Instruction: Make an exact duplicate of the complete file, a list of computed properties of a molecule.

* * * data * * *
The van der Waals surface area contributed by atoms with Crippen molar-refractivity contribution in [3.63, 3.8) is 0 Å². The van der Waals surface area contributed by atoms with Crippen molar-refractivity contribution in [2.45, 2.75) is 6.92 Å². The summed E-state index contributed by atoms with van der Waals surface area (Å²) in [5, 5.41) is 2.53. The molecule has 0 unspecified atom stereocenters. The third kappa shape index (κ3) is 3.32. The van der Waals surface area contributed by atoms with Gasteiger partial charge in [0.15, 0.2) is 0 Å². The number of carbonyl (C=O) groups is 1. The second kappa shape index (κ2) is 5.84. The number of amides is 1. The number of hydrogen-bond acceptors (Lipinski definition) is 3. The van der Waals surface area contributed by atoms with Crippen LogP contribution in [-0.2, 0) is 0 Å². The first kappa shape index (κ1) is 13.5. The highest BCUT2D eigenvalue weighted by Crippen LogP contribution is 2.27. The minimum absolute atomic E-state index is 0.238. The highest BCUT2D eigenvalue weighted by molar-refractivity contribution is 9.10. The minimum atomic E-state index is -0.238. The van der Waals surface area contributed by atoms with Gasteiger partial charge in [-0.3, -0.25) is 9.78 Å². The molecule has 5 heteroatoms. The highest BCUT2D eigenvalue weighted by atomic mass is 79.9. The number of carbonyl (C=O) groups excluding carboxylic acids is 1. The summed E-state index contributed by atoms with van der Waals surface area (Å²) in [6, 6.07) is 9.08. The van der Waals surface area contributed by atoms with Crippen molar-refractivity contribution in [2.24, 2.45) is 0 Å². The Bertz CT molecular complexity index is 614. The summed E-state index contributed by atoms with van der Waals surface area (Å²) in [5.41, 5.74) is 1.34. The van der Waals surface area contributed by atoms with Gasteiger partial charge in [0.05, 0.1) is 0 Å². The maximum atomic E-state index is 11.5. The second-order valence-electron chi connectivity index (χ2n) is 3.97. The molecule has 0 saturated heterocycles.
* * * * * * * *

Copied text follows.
The van der Waals surface area contributed by atoms with Crippen molar-refractivity contribution in [3.63, 3.8) is 0 Å². The van der Waals surface area contributed by atoms with Crippen molar-refractivity contribution in [2.45, 2.75) is 6.92 Å². The summed E-state index contributed by atoms with van der Waals surface area (Å²) in [5, 5.41) is 2.53. The molecule has 0 unspecified atom stereocenters. The third kappa shape index (κ3) is 3.32. The van der Waals surface area contributed by atoms with Gasteiger partial charge in [0.15, 0.2) is 0 Å². The number of carbonyl (C=O) groups is 1. The second kappa shape index (κ2) is 5.84. The number of amides is 1. The number of hydrogen-bond acceptors (Lipinski definition) is 3. The van der Waals surface area contributed by atoms with Crippen LogP contribution in [-0.2, 0) is 0 Å². The first kappa shape index (κ1) is 13.5. The highest BCUT2D eigenvalue weighted by Crippen LogP contribution is 2.27. The minimum absolute atomic E-state index is 0.238. The highest BCUT2D eigenvalue weighted by molar-refractivity contribution is 9.10. The minimum atomic E-state index is -0.238. The van der Waals surface area contributed by atoms with Gasteiger partial charge in [-0.3, -0.25) is 9.78 Å². The molecule has 5 heteroatoms. The highest BCUT2D eigenvalue weighted by atomic mass is 79.9. The number of carbonyl (C=O) groups excluding carboxylic acids is 1. The summed E-state index contributed by atoms with van der Waals surface area (Å²) in [6, 6.07) is 9.08. The van der Waals surface area contributed by atoms with Crippen molar-refractivity contribution in [2.24, 2.45) is 0 Å². The Bertz CT molecular complexity index is 614. The summed E-state index contributed by atoms with van der Waals surface area (Å²) in [5.41, 5.74) is 1.34. The van der Waals surface area contributed by atoms with Gasteiger partial charge in [0.05, 0.1) is 0 Å². The maximum atomic E-state index is 11.5. The second-order valence-electron chi connectivity index (χ2n) is 3.97. The molecule has 0 saturated heterocycles.